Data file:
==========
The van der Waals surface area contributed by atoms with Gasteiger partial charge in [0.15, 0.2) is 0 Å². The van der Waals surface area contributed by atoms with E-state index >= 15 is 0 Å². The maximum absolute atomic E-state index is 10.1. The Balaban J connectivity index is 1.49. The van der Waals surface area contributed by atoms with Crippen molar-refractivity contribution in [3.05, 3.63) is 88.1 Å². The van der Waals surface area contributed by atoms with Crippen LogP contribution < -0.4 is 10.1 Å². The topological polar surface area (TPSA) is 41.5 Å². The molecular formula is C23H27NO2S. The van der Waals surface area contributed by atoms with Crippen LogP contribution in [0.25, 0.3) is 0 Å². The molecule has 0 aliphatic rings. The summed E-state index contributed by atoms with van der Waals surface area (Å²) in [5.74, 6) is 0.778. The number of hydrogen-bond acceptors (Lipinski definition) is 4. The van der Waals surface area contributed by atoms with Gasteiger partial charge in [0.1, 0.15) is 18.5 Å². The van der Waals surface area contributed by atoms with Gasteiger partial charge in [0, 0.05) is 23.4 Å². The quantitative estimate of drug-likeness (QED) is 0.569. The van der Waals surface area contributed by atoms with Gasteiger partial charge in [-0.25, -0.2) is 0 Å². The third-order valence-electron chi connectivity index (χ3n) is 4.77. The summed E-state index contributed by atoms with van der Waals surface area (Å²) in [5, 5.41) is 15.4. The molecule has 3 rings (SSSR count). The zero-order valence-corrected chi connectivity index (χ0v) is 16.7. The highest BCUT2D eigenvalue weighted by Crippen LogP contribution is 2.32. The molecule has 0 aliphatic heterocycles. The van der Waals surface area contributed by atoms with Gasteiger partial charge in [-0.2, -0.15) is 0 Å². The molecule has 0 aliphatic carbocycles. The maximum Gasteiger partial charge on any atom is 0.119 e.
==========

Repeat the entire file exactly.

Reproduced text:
The van der Waals surface area contributed by atoms with Gasteiger partial charge in [0.15, 0.2) is 0 Å². The van der Waals surface area contributed by atoms with E-state index >= 15 is 0 Å². The maximum absolute atomic E-state index is 10.1. The Balaban J connectivity index is 1.49. The van der Waals surface area contributed by atoms with Crippen molar-refractivity contribution in [3.05, 3.63) is 88.1 Å². The van der Waals surface area contributed by atoms with Crippen LogP contribution < -0.4 is 10.1 Å². The topological polar surface area (TPSA) is 41.5 Å². The molecular formula is C23H27NO2S. The van der Waals surface area contributed by atoms with Crippen LogP contribution in [0.25, 0.3) is 0 Å². The molecule has 0 aliphatic rings. The summed E-state index contributed by atoms with van der Waals surface area (Å²) in [5.74, 6) is 0.778. The number of hydrogen-bond acceptors (Lipinski definition) is 4. The van der Waals surface area contributed by atoms with Gasteiger partial charge in [0.1, 0.15) is 18.5 Å². The van der Waals surface area contributed by atoms with Gasteiger partial charge in [0, 0.05) is 23.4 Å². The quantitative estimate of drug-likeness (QED) is 0.569. The van der Waals surface area contributed by atoms with Gasteiger partial charge in [-0.25, -0.2) is 0 Å². The third-order valence-electron chi connectivity index (χ3n) is 4.77. The summed E-state index contributed by atoms with van der Waals surface area (Å²) in [5, 5.41) is 15.4. The molecule has 3 rings (SSSR count). The zero-order valence-corrected chi connectivity index (χ0v) is 16.7. The highest BCUT2D eigenvalue weighted by Crippen LogP contribution is 2.32. The molecule has 0 aliphatic heterocycles. The van der Waals surface area contributed by atoms with Gasteiger partial charge in [-0.2, -0.15) is 0 Å². The molecule has 0 aliphatic carbocycles. The maximum Gasteiger partial charge on any atom is 0.119 e.